In a move unusual mainly because it shows Apple listening to outsiders on iPhone policy, the company has allowed developers to charge for purchases made inside otherwise free applications.
Programmers are now able to follow the business model used on social sites like Facebook and release free software that presents users later on with the option to buy something that makes the experience better or more fun.
App Store more open
Previously, in-app purchases had been allowed only for software that was paid for in the first place. The new move opens a window for developers keen on getting a foothold in the notoriously tough-to-crack App Store.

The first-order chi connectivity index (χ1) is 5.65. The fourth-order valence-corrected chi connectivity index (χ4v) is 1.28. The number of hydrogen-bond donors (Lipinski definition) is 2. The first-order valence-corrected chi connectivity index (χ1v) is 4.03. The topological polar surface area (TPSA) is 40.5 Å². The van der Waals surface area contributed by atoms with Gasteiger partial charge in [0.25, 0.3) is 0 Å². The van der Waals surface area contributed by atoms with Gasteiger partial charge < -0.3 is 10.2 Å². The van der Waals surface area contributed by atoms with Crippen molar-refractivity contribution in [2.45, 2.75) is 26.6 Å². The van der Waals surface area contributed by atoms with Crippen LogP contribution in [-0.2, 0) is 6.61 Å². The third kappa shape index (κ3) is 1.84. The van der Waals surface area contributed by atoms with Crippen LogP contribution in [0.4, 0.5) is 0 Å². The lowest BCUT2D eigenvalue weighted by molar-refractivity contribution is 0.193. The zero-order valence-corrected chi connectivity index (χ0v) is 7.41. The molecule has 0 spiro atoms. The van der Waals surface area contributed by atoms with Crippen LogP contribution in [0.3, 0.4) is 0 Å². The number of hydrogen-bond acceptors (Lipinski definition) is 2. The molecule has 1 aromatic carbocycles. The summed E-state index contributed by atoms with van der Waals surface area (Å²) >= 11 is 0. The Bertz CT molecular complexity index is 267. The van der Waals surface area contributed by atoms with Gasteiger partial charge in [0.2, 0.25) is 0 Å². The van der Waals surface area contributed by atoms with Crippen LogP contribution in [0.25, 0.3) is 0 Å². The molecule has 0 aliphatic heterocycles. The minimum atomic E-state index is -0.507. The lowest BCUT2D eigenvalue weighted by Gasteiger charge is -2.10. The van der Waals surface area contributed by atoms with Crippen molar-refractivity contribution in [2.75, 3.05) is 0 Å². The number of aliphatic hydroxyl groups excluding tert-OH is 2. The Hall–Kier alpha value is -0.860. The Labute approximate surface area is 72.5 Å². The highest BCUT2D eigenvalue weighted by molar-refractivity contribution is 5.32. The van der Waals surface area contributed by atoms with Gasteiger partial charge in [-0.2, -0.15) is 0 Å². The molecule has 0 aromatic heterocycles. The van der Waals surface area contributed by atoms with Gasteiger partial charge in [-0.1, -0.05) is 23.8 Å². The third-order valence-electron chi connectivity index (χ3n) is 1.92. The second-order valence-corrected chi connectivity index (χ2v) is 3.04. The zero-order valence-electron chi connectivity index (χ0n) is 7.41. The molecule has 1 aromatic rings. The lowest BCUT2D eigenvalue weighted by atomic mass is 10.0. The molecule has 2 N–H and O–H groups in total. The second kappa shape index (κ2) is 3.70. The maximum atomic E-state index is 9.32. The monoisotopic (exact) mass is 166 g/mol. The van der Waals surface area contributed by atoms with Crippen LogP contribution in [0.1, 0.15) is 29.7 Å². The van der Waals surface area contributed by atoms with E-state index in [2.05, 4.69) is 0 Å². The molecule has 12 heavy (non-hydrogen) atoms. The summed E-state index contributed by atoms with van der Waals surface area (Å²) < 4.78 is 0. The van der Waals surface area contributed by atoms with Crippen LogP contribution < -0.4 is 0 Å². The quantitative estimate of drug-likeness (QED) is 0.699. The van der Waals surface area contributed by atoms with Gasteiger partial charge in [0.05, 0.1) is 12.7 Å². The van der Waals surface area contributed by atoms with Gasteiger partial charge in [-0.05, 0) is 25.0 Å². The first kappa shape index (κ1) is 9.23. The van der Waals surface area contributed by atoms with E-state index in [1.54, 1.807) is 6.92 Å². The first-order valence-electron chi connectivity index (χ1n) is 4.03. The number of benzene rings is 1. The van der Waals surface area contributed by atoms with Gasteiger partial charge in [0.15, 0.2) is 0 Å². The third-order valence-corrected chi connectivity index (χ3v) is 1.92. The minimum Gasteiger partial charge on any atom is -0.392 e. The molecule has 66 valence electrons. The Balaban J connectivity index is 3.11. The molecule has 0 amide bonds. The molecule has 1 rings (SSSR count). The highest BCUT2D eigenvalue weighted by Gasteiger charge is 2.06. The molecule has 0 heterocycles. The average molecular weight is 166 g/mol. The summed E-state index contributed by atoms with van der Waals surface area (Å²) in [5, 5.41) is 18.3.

In the new scenario games makers, for example, could easily release a new title free of charge, but get players opening their wallets to buy virtual gifts or new weapons once they're fully into the game.
Really big deal
Developers are hailing the move as groundbreaking. According to VentureBeat, one CEO explained: "This is one of the most important announcements to come out of Apple on the iPhone platform. This is a really big deal for us. We were hoping this would happen, but we had no idea when."
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